Monday, April 6, 2009


It is amazing how something can be right on your wavelength, but under your radar. Though it has been around since 1979, NYU's Interactive Telecommunications Program only came to my attention more recently as someone I know was applying. I even graduated from NYU's Tisch School of the Arts, which runs the program, so this seems like yet another case of me not paying attention to what is going on around me. What do you expect, as I've probably said before (because I do repeat myself) I was practically raised by TV and only have about a 30 second attention span.

While the author of one of one of my textbooks, Clay Shirky, is also on the faculty of ITP, it is the program's founder, Red Burns, that I want to mention. Professor Burns is the program Chair and teaches art and communications. She began NYU's Alternate Media Center, the predecessor for ITP, in the 1970's where she pioneered projects in two-way television and telecommunications projects for the developmentally disabled. She has been honored with many awards for her work and career.

If her career had a theme, it would be fostering the growth of new technology. She began the AMC for that purpose and expanded upon it by creating ITP, a program "whose mission is to explore the imaginative use of communications technologies — how they might augment, improve, and bring delight and art into people’s lives. Perhaps the best way to describe us is as a Center for the Recently Possible." Doesn't that just give you chills?

When I went with my friend to the program's last showcase, I was blown away by the breadth of projects and talent. There was a Twitter project that mapped out countries where people were tweeting from, an upright piano that allowed you to "play yourself a cocktail" and a window shade that sensed light to determine when to raise and lower itself. There were so many other cool projects as well, and the whole show had a feeling of intrepid experimentation, much like an adult playground.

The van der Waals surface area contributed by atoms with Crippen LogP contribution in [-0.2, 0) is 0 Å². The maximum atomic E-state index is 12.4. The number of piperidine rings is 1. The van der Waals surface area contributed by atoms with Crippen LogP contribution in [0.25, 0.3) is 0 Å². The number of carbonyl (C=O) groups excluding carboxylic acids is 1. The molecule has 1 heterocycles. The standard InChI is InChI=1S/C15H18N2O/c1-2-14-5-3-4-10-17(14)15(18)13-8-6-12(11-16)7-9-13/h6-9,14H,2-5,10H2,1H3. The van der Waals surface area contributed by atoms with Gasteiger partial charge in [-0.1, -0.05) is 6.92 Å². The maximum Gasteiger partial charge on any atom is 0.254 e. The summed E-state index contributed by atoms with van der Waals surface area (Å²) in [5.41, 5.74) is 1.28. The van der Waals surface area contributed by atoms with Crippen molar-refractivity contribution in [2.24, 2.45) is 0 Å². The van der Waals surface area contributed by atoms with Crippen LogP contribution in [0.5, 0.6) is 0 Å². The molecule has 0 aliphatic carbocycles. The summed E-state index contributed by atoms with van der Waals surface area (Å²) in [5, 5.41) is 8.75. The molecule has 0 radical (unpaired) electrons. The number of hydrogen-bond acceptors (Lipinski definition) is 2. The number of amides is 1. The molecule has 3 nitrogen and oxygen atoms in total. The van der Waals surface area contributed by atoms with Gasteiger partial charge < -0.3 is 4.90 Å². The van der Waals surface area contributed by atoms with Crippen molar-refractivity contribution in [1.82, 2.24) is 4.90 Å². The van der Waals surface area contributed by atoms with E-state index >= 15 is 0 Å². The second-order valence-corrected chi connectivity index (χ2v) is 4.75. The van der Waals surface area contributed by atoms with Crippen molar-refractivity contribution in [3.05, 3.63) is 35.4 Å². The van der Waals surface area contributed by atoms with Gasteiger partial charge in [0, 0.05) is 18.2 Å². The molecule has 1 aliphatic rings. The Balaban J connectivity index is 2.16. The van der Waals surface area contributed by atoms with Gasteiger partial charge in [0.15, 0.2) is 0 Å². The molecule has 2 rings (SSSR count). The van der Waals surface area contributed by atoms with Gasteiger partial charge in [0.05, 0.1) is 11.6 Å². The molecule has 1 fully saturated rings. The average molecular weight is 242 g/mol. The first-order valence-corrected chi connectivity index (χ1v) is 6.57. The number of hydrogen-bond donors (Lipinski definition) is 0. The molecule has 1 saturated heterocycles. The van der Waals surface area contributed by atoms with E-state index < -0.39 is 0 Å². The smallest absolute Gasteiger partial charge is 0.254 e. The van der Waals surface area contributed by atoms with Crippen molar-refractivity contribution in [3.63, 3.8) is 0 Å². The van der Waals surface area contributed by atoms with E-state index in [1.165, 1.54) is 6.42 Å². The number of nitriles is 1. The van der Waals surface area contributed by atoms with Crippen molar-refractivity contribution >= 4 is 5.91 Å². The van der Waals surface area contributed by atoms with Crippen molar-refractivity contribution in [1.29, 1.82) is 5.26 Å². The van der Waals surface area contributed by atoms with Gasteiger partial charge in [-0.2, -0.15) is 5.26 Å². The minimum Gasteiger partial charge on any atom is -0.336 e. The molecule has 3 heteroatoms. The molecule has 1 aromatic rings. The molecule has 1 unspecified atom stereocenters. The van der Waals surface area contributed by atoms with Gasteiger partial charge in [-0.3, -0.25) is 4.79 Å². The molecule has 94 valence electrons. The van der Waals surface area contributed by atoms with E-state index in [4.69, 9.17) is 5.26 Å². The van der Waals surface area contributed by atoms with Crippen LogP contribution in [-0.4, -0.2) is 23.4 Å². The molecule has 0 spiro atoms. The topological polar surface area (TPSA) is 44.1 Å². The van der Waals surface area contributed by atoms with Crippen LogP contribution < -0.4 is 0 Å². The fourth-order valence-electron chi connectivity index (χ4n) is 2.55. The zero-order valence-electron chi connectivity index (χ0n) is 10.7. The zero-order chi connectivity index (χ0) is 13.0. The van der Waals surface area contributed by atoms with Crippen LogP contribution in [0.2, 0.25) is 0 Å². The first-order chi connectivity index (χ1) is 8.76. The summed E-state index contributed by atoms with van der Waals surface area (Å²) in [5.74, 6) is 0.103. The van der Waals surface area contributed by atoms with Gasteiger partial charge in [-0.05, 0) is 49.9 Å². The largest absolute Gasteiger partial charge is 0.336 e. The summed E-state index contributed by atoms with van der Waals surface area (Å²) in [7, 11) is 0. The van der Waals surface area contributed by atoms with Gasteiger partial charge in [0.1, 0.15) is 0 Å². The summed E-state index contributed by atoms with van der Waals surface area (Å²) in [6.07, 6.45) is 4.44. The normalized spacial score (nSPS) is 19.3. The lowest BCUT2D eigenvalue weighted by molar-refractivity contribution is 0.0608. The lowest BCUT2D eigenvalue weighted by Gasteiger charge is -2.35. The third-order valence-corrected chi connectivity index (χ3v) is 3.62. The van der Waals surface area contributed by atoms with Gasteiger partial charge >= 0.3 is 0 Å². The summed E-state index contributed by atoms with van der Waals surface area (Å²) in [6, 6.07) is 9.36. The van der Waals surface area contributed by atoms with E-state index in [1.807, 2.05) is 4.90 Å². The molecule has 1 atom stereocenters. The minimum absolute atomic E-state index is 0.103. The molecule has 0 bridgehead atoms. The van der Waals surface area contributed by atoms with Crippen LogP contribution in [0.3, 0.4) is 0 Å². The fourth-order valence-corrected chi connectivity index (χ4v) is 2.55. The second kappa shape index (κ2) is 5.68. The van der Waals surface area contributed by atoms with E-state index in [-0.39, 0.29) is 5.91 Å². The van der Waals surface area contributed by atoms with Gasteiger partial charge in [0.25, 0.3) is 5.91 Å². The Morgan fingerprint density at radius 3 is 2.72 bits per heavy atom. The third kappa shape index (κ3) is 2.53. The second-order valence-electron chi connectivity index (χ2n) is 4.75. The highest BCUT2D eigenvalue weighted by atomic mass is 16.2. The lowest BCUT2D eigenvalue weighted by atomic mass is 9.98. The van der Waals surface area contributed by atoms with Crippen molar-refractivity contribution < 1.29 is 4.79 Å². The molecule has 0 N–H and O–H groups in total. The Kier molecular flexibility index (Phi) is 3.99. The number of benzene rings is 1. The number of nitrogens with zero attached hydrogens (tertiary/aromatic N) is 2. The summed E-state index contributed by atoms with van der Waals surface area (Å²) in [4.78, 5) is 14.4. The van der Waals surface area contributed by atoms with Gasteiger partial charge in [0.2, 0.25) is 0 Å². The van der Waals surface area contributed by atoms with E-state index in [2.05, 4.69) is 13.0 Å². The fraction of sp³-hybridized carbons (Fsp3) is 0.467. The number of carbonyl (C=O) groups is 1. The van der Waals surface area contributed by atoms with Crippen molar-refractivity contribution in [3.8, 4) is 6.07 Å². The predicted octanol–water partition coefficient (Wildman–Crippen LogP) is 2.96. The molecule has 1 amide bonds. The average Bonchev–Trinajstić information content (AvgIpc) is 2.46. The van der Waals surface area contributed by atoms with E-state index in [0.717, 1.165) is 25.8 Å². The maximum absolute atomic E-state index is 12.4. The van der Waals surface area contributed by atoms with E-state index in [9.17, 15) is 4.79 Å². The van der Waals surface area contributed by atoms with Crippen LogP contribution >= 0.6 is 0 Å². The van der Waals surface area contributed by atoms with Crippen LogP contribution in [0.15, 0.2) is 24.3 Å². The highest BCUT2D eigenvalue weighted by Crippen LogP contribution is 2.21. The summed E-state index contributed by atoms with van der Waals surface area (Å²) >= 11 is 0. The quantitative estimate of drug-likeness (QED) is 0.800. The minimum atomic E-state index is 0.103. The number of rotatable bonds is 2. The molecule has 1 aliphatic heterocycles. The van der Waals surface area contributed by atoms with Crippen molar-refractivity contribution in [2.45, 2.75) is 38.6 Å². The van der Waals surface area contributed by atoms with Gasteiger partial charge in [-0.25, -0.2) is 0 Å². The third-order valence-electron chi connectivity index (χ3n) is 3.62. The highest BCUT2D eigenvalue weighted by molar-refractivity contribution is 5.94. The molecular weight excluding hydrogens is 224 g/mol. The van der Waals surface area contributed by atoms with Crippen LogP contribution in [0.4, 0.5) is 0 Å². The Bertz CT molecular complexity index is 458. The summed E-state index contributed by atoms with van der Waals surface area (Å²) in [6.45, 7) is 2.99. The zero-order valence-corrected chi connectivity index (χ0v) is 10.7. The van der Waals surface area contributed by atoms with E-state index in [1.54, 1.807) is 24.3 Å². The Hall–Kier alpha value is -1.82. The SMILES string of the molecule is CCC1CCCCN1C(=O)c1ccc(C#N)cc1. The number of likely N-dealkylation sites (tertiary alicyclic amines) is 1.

It is interesting to me that an amazing idea incubator like this could have one of the most uninspiring names around (Interactive Telecommunications Program sounds to me like something that should be offered at ITT Tech) but then again my program, offered through the school of continuing education where you can also pursue Actuarial Science and Landscape Design isn't much better off, so I can sympathize. We communications students should really band together and demand better branding.

Anyway, ITP's spring show is coming up in May, and it is definitely worth checking out.

In "Here Comes Everybody" Clay Shirky mentions an application called Dodgeball that came out of the program. If you register and your friends register you build a social network, which you can expand by meeting your friends' friends. When you tell it where you will be, it will tell you who is around and send you their picture so you can identify them. So cool, but this is the first I am hearing about it, and now I find that it was bought by Google and is now being shut down. Very uncool Google. We could have all signed up and met up at the ITP event, bringing everything full circle.